Tying Patient Satisfaction to Medicare Reimbursement is Problematic - page 5
Patient satisfaction surveys have been receiving an amplified amount of attention at hospitals and other types of healthcare facilities, especially since the results of these reviews now have a significant effect on Medicare... Read More
- 7Mar 14, '13 by woohQuote from KunzieoConsidering this came through the pipelines LONG before January 2013 (and before PPACA for that matter) I don't think we can blame the president for this. And considering he said "quality of care" not quality of service, not sure how that applies anyway...Who comes up with this?
From President Obama's 2013 State of the Union address:
"We’ll bring down costs by changing the way our government pays for Medicare, because our medical bills shouldn’t be based on the number of tests ordered or days spent in the hospital. They should be based on the quality of care that our seniors receive."
Really, Mr. President? So should my bill at Applebee's not reflect how much food I ordered or how many Mucho Margaritas I consumed but rather how much I enjoyed my meal and if it was served with a smile? ********.
State of the Union 2013: President Obama?s address to Congress (Transcript) - Page 2 - Washington Post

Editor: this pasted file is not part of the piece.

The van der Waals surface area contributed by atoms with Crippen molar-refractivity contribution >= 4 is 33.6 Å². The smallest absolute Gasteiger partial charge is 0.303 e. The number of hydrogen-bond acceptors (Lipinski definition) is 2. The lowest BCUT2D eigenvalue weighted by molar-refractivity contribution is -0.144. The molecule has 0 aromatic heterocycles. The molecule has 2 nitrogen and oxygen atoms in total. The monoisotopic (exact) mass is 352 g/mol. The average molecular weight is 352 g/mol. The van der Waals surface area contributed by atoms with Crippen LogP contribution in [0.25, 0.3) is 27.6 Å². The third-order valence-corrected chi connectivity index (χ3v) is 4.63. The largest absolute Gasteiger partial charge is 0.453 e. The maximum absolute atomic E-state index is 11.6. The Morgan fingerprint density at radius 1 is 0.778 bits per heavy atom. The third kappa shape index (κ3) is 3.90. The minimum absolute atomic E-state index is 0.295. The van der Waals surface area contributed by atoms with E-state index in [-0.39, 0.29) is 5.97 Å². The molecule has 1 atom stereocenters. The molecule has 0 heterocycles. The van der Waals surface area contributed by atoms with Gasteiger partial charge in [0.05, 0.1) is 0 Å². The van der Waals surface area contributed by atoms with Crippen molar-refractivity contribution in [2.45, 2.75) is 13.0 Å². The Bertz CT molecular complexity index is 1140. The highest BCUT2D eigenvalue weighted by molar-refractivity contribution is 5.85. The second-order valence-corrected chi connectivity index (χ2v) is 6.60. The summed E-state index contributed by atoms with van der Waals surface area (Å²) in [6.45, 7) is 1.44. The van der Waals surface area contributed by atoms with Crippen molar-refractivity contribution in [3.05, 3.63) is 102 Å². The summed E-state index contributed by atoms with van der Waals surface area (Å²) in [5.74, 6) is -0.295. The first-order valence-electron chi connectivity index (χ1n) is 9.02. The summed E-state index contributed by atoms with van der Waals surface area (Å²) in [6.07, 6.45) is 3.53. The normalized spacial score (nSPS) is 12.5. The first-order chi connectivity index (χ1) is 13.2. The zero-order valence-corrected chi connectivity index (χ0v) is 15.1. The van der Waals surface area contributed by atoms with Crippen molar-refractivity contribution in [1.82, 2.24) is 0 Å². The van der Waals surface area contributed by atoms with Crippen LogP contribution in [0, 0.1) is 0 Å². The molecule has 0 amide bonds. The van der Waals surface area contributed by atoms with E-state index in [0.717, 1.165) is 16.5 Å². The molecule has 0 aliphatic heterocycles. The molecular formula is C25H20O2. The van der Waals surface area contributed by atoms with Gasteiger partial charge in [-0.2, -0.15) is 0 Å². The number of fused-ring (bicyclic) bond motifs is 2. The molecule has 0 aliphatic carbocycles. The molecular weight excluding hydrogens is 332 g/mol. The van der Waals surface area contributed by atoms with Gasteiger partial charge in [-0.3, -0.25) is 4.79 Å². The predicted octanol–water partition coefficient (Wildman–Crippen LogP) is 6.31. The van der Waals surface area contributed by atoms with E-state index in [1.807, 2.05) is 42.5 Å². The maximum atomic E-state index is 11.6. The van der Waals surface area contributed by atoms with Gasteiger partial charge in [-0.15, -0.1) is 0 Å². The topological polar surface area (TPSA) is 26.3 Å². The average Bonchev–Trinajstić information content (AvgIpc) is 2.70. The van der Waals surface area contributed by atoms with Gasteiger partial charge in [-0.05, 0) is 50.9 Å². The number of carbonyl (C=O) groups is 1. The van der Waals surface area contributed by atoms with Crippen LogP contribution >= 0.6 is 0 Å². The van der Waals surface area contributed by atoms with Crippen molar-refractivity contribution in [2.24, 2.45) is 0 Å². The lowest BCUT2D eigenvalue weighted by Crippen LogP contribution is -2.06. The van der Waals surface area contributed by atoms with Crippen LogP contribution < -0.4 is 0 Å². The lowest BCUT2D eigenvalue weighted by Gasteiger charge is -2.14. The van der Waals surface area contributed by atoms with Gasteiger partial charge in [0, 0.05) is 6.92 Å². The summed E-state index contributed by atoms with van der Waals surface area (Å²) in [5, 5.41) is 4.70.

- 3Mar 14, '13 by cbreuklanderAmen to that. What the patient wants is not always what is best. If they had the ability and knowledge to take care of themselves, they wouldn't be in the hospital. Not to say that we should ignore their requests entirely, but sometimes they need to be encouraged to make healthier choices.
- 2Mar 14, '13 by MarisetteWho should determine what quality care is? I work in an area of nursing regulated by medicare goals and payment based on patient quality outcomes. Obtaining quality care or outcomes is related to patient choice. Also the patient's economic means impacts their success at obtaining the outcomes. Patient's who are worried about basic needs such as food and shelter, tend not to worry about long term consequences of not following through with prescribed medical treatment. Why should the hospital be penalized for a poorly controlled diabetic with numerous admissions throughout the year due to infected wounds and out of control glucose levels?
- 1Mar 15, '13 by tewdlesHospitals should be part of a larger health care system for a community.
The continuum of care and health within that community is both a shared endeavor and responsibility.
Poor communities with few resources to assist the disadvantaged will have poorer health outcomes for patients mentioned by Marisette.
How do we fix these problems??
- 3Mar 15, '13 by azhiker96Good question tewdles.
I think encouraging people to make healthy choices and educating them on the results of poor choices may be the best way to improve the overall health of our society. We need to make people feel empowered to guide their own lives. I like some of the "in your face" kind of advertisements to show people the seriousness of ignoring DM, HTN, or PVD.
Here's a thought, instead of penalizing health care providers for patients who don't meet metrics why not re-direct the financial incentive to the patients? I used to work for a company that gave us a substantial insurance premium discount for not using tobacco. Incentives could be given for maintaining a health BP, a1c, % bodyfat (I hate BMI).